Despite the adverse effects posed by the pandemic, there were some positive impacts on academia. It has allowed reshaping the pedagogical strategies and adopt to innovative e-learning techniques. The schools and universities decided to introduce a digital education system which seemed to be one of the most outstanding achievements in the history of education in Nepal. The educational institutions as well as the learners used media such as TV, radio, YouTube and other social media. During the pandemic, teachers and students increased the digital literacy and expertise in virtual platforms. Many trainings were conducted for the teachers and students for the online system to join the virtual classes effectively. Many institutions expanded ICT infrastructures to support ICT associated with teaching learning. Many institutions prepared their guidelines for facilitating online classes and assessment under the direction of the government of Nepal. Schools also collaborated with local to national media such as Radios, TVs and local Radio networks. Many teachers who did not have any knowledge of ICT, also took the trainings and started using laptops and mobiles. They also learnt many techniques on preparing educational materials which helped them grow personally and professionally.
In conclusion, COVID-19 has taught many possible ways which can be adopted to tackle the crisis and build a resilient education system in the long run. This pandemic has taught us how the blended modes of education system could be implemented to improve the quality of education at an affordable cost with limited trained human resources. Furthermore, how different learning activities such as homework, assignments, open-book exams, take-home exams, quizzes or small projects can be taken into consideration as the alternatives of conventional paper-pencil based examinations.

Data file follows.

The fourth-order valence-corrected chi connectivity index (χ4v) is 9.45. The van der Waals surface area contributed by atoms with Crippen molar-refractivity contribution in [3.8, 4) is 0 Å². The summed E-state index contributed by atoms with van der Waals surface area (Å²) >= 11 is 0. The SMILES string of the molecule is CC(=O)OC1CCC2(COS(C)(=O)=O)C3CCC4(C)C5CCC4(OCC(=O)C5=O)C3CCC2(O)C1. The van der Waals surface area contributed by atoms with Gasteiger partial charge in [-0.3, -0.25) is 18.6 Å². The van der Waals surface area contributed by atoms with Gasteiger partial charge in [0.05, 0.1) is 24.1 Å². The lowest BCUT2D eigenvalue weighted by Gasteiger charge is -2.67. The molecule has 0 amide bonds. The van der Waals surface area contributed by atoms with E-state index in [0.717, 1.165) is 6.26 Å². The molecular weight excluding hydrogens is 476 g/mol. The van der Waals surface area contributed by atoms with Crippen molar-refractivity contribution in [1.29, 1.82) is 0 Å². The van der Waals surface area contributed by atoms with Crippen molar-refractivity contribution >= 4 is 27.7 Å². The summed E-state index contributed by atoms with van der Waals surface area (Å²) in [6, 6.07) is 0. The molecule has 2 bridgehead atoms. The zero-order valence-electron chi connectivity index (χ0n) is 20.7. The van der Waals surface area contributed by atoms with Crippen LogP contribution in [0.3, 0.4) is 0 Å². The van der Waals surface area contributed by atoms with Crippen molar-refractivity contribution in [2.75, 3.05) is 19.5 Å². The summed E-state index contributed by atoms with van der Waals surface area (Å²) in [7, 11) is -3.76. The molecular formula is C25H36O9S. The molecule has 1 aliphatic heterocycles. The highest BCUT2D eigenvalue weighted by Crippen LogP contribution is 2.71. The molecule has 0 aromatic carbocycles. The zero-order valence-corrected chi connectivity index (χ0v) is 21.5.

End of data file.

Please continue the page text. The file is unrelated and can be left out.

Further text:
Researcher’s Bio: Rajendra Joshi is an M. Ed. (English) from Tribhuvan University. He has more than a decade experience of teaching English from primary level to secondary level. Mr. Joshi has also published an article in the Journal of NELTA. He is currently working as an English teacher at Sainik Awasiya Mahavidyalaya Teghari, Kailali and Shree Krishna Secondary School Gulariya, Kanchhanpur.
I am currently a faculty of English at QAA certified public campus situated in the district headquarter of Tanahun. I have worked there for over five years as a part-time teacher. I started my service at the campus in 2016 with two periods assigned, and then I have been working continuously. In 2016, when I was appointed to the campus, I was satisfied with the benefits offered by the campus since that was the initial phase of my career, and I did not have so much pressure from my family. Moreover, I was optimistic that the benefits, along with the payment made to me by the campus, would be revised logically. As I read them, I went sound in my deliveries for a couple of years, and students were satisfied. I always kept my head high and focused on my preparation and deliveries; as a result, more than 95% of students passed the exam in my paper. I was free from any anxiety though I had to spend many hours on preparation.
In recent years, most of the time, I have been passing through mental stress. Now it has been almost six years of my service at the campus, but I am paid the same with no additional benefits, and still, I am a part-time teacher. It has been challenging to sustain in the profession. I have been excessively anxious for a few years, and sometimes I imagine quitting my work. To free me from mental and professional deficiencies, I joined M. Phil. in 2020 A.D. Most of the time, I spend reading books to gain professional capital, but it does not work well as I have anxiety shaped by the unfair treatment made to the part-time teachers and other teachers at the campus. Except for that individual attempt, I have never witnessed any TPDs or other programs supporting teacher well-being. I do not feel comfortable in my profession and have been unable to concentrate on my deliveries. To make sustainable earnings, I have been taking ten periods daily, which is quite tough to maintain quality. Preparing the teaching force is a crucial concern of the government and concerned institutions worldwide (Gautam, 2016). Still, our teachers working in public campuses, especially part-time teachers, are ignored.